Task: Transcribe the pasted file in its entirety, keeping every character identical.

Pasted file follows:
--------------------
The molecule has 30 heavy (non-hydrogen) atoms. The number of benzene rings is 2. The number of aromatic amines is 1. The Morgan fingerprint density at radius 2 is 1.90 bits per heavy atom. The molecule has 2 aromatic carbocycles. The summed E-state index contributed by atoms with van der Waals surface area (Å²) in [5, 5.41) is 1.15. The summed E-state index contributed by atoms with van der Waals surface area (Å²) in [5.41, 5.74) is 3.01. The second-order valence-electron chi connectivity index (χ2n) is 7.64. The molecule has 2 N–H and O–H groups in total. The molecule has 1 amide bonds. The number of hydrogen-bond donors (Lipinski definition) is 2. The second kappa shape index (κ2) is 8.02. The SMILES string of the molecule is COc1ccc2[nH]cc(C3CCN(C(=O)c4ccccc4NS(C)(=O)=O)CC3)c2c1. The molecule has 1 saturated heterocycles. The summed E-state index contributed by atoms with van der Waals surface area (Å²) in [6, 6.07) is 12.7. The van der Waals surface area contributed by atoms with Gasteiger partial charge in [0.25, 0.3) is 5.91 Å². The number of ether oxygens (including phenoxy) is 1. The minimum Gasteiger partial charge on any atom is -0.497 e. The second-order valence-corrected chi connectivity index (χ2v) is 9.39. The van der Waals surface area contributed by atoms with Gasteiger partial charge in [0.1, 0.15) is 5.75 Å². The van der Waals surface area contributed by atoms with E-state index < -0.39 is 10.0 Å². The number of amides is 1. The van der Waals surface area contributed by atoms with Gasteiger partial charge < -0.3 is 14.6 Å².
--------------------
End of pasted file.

The molecule has 30 heavy (non-hydrogen) atoms. The number of benzene rings is 2. The number of aromatic amines is 1. The Morgan fingerprint density at radius 2 is 1.90 bits per heavy atom. The molecule has 2 aromatic carbocycles. The summed E-state index contributed by atoms with van der Waals surface area (Å²) in [5, 5.41) is 1.15. The summed E-state index contributed by atoms with van der Waals surface area (Å²) in [5.41, 5.74) is 3.01. The second-order valence-electron chi connectivity index (χ2n) is 7.64. The molecule has 2 N–H and O–H groups in total. The molecule has 1 amide bonds. The number of hydrogen-bond donors (Lipinski definition) is 2. The second kappa shape index (κ2) is 8.02. The SMILES string of the molecule is COc1ccc2[nH]cc(C3CCN(C(=O)c4ccccc4NS(C)(=O)=O)CC3)c2c1. The molecule has 1 saturated heterocycles. The summed E-state index contributed by atoms with van der Waals surface area (Å²) in [6, 6.07) is 12.7. The van der Waals surface area contributed by atoms with Gasteiger partial charge in [0.25, 0.3) is 5.91 Å². The number of ether oxygens (including phenoxy) is 1. The minimum Gasteiger partial charge on any atom is -0.497 e. The second-order valence-corrected chi connectivity index (χ2v) is 9.39. The van der Waals surface area contributed by atoms with Gasteiger partial charge in [0.1, 0.15) is 5.75 Å². The van der Waals surface area contributed by atoms with E-state index < -0.39 is 10.0 Å². The number of amides is 1. The van der Waals surface area contributed by atoms with Gasteiger partial charge < -0.3 is 14.6 Å².